When Calcio Ruled The World: Angelo Peruzzi

​When Gazzetta Dello Sport interviewed Angelo Peruzzi in 2015 he was fishing in Blera, Lazio. This small town is his birthplace and it is where part of his goalkeeping training began. As a boy, he used to catch fish with his bare hands, waiting for them to be still before quickly grabbing one out of the water. This zen-like image resembles an Etruscan version of the Karate Kid rather than that of ‘Tyson’, the explosive custodian who would terrorise his opponents in later years.

Peruzzi doesn’t look like a goalkeeper that you would see today and even in his playing days he didn’t look like a man who was born to play in his position. At 5’11” he was arguably too small and his stocky physique made him look more like a boxer than a man playing in goal. His build however, was only part of the reason he earned the nickname ‘Tyson’; the rest was down to the explosive abilities that allowed him to be not only one of the greatest goalkeepers of his generation, but arguably one of the finest of all time.

Things nearly didn’t work out at all for him in football, as his early career saw him banned for a year in 1990 for doping. He had played 13 times for Roma and was showing promise but whilst on loan at Hellas Verona he was found to be using an appetite suppressant which contained the banned substance Phentermine.  Peruzzi certainly regrets this when looking back. “It was the worst sh*t I have done in football, I was wrong to do it, I paid for it with a disqualification and they were absolutely right to give it to me,” he later reflected. “Only the President of Roma defended me at the time and I am grateful for that.”

The keeper soon moved to Juventus and was about to embark on the most successful periods of his career, but there is always a touch of the ‘What could have been in Rome?’. He would one day return to the capital, but not to the Giallorossi.

With Juventus, Peruzzi won three Serie A titles, one Coppa Italia, two Supercoppa Italiana’s, a UEFA Cup, a Champions League, a UEFA Super Cup and an Intercontinental Super Cup. He had the set; he’d completed the album; his work in Turin was done.

During this time his style of play became etched in the memories of all who watched him. His physique allowed him to muscle opposition forwards out of the way with consummate ease. On one-on-ones and crosses (he would always punch the ball), those who challenged him often came off the worse, but this did not mean that his frame made him slow. On the contrary, Peruzzi’s spring was remarkable. For a man of his size and height he would often out-jump opposition forwards and this was only the half of it.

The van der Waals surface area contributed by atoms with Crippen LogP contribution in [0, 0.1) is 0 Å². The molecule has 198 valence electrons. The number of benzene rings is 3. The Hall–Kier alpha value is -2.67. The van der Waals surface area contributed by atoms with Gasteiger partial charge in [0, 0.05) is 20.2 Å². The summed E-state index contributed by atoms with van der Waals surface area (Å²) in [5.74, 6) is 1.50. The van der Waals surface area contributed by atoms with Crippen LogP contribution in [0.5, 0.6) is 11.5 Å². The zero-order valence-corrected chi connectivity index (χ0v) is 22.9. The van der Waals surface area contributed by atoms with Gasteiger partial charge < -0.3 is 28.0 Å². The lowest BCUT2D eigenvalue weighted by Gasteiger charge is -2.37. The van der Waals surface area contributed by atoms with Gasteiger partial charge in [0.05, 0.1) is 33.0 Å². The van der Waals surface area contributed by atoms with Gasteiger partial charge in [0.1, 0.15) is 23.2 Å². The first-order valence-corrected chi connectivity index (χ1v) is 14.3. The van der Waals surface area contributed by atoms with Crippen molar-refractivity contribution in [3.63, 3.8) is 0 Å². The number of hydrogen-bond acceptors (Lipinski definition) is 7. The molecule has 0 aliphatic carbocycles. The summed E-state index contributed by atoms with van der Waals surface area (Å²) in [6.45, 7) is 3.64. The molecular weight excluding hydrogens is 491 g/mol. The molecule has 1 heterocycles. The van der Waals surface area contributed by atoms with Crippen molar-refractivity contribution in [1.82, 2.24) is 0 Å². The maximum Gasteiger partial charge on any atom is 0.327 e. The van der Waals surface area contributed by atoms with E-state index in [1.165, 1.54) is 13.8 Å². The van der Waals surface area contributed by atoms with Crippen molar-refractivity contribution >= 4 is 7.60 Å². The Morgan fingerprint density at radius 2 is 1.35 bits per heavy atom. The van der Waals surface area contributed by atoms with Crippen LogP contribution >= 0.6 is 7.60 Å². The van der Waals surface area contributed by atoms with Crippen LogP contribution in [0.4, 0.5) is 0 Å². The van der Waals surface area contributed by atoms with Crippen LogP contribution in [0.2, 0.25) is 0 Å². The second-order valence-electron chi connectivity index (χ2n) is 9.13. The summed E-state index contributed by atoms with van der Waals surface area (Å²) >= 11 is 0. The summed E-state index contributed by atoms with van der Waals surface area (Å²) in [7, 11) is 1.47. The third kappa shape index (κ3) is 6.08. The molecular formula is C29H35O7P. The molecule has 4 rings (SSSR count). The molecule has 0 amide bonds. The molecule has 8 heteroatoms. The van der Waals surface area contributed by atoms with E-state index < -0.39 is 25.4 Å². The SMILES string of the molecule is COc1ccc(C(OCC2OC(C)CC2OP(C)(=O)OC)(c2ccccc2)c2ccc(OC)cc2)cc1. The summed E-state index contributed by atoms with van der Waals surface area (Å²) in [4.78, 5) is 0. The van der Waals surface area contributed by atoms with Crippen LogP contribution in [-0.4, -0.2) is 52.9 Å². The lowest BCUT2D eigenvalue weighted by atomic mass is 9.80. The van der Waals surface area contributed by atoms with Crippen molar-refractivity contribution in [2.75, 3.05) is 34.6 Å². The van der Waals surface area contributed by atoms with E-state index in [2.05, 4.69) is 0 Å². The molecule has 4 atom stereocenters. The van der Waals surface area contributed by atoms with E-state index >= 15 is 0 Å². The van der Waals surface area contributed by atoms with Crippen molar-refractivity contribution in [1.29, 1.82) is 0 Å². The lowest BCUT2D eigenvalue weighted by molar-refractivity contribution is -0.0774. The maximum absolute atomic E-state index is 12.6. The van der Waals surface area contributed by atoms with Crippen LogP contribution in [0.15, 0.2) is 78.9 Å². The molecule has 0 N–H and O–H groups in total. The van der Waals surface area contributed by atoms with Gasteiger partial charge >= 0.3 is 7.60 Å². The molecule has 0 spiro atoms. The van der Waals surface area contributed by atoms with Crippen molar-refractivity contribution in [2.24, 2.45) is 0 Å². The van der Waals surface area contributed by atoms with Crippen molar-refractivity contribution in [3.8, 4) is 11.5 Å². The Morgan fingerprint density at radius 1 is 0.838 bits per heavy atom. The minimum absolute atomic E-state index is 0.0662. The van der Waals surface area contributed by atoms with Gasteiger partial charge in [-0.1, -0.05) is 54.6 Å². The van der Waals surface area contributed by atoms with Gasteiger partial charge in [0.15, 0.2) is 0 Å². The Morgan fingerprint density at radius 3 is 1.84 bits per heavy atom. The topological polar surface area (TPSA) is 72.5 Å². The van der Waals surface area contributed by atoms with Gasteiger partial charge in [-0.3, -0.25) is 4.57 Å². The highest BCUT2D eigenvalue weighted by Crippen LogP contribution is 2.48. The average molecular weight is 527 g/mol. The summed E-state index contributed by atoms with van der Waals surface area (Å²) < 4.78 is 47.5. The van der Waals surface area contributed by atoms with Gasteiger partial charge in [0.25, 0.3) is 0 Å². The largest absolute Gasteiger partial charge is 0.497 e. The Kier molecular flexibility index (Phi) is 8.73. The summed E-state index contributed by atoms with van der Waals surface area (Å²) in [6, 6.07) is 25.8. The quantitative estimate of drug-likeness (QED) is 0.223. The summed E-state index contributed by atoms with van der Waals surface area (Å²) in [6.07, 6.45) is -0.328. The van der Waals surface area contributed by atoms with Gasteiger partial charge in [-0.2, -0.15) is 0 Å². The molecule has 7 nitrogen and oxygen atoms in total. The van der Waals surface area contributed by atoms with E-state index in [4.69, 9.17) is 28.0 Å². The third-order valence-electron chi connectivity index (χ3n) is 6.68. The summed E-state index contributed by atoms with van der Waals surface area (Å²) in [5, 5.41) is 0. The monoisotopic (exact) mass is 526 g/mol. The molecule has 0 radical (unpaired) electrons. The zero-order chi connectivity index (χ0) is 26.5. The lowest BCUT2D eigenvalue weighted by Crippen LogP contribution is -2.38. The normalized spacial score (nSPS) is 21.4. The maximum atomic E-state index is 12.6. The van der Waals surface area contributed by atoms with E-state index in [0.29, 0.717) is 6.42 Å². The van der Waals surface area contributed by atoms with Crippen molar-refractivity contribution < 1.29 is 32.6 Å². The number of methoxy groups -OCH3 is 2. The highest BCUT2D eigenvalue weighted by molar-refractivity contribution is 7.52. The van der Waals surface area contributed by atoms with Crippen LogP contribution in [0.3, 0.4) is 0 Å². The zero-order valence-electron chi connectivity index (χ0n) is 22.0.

Peruzzi’s reactions (maybe it was the fishing) transformed what on the outset was a rugged brute of a goalkeeper into one of the most graceful and finished articles in world football at the time. His detonation off the line and strength allowed him to gain the height and distance he needed to make use of his lightning-quick reflexes. This was why Juventus put so much faith in him at a time when they ruled Europe. This brought him to the attention of Inter, but after just one year with the Nerazzurri he decided to return to Rome.

His destination was Lazio as he crossed a line few ever dare to, but that his identity was so embedded in Turin somehow alleviated the hate. At Lazio, he would play some of the best football of his career. He had joined a Biancocelesti team who were champions and had an extremely strong squad and, as the light fell on his career, Peruzzi managed to win a Coppa Italia and a Supercoppa Italiana with the Roman team. He played in the Eternal City with Lazio for seven years, amassing just short of 200 appearances for the club. This really was his Indian summer and at times it seemed he was just getting better and better.

However, the dynamic nature of Peruzzi’s style eventually took its toll and in 2007, after a fitting 0-0 draw in the Derby della Capitale, he decided to call it a day.  “I made this decision in January. Not only was this my last Rome derby but it could well be my last game in Serie A,” he announced. “I don’t believe I will play the remaining matches this season. I’ve already had to have an injection three times in one of my fingers because of a fracture. I can’t continue with them.” He did come on against Parma for a few minutes in the final home match of that season, but the curtain was now drawn on his career.

While Peruzzi can look back on a glittering career with immense pride, he will perhaps lament the fact that he only played 31 times for the Azzurri. In a career such as his, how can one possibly process that? With the medals he collected, how did he not feature more often? Playing in the same era as ‘Gigi’ Buffon and Francesco Toldo will perhaps do this to you and to this day, it is incredible to think how high the standard of goalkeeping was in Italy during this era. When Calcio Ruled the World, ‘Tyson’ was knocking out his opponents and in turn, always raising the bar.

Words by Richard Hall: @Gentleman_Ultra

Richard is the founder of The Gentleman Ultra and an Italian Football Writer contributing to @Guardian_sport, @FootballItalia, @CmdotCom, @SiriusXMFC and beINSPORTUSA